However, Milestone's books did not sell well and the company folded in 1997. Some critics and readers could not relate to the comics because they thought characters were too black. Some thought the characters weren't black enough. But others say Milestone's poor sales should be blamed on the overall state of the industry at the time.
"I'd say what happened had more to do with business reasons than with the characters and the product," said Quesada. "Because some of their stories were highly enjoyable. … The bottom was falling out in the industry at the time."
Some believe the books were not marketed properly.
"I don't think the books were sold where the audience was," said Mark Davis, co-creator of Blokhedz. "There are no comic book shops where most black people live."
An Upcoming Renaissance?
Milestone's books can still be found in the bins of comic specialty shops. Its most popular hero, Static, can be seen daily on the WB cartoon series Static Shock. Its influence also lives on in today's comic book creators.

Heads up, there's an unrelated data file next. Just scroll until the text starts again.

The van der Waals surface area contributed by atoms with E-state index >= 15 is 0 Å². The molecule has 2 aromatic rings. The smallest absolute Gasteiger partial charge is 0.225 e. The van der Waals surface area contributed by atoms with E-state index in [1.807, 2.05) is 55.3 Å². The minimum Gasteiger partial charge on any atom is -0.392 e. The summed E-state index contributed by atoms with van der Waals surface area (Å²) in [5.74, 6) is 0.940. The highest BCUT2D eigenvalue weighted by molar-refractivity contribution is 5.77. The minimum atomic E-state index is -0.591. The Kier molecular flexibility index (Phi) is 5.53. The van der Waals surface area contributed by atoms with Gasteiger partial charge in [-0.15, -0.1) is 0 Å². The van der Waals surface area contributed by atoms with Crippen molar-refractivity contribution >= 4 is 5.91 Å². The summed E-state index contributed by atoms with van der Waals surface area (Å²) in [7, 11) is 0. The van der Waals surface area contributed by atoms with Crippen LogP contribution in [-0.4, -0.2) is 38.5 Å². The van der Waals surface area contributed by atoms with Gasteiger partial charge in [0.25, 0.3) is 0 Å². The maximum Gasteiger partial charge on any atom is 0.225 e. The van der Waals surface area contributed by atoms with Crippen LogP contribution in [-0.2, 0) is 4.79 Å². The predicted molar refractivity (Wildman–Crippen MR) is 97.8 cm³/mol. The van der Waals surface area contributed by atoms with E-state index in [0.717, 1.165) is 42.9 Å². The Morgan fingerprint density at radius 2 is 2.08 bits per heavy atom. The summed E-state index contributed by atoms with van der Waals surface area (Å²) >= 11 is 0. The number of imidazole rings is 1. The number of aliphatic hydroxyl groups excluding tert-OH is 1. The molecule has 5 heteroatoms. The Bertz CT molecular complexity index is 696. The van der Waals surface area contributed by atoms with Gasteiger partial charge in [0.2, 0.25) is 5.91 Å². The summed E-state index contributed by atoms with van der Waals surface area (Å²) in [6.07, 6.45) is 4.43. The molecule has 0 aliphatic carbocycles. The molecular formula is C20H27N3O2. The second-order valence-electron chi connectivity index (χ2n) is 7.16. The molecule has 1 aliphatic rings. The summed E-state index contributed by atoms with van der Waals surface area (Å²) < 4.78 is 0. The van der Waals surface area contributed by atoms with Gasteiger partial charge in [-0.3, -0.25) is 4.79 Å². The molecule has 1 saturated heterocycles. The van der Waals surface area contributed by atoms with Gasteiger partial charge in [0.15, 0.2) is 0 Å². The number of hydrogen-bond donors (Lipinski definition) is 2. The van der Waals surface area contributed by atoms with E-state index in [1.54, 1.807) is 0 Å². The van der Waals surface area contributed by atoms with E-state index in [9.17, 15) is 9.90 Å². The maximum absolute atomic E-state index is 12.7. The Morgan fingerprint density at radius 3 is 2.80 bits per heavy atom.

"A lot of things you see in Blokhedz reflect some things my brother and I experienced growing up and some of the Saturday morning cartoons and comic books we used to enjoy," Mark Davis said. "With [Milestone's] Icon and Static — they were like our Spider-Man and Batman."
Hip-hop mogul Russell Simmons has distributed Blokhedz at his Hip Hop Summit Action Network's events. According to the Blokhedz team, some barbershops have also sold the books, and they have received inquiries from some schools, guidance counselor offices and churches. The Davis brothers hope that ultimately, Blokhedz could be made into a feature film.
Meanwhile, Marvel Comics is planning to relaunch Black Panther in a new comic book series either at the end of this year or early next year.
Maybe this will be the start of a renaissance for Black Panther. And perhaps he — along with Luke Cage — will someday join Spider-Man, the X-Men and Blade in the movie blockbuster club.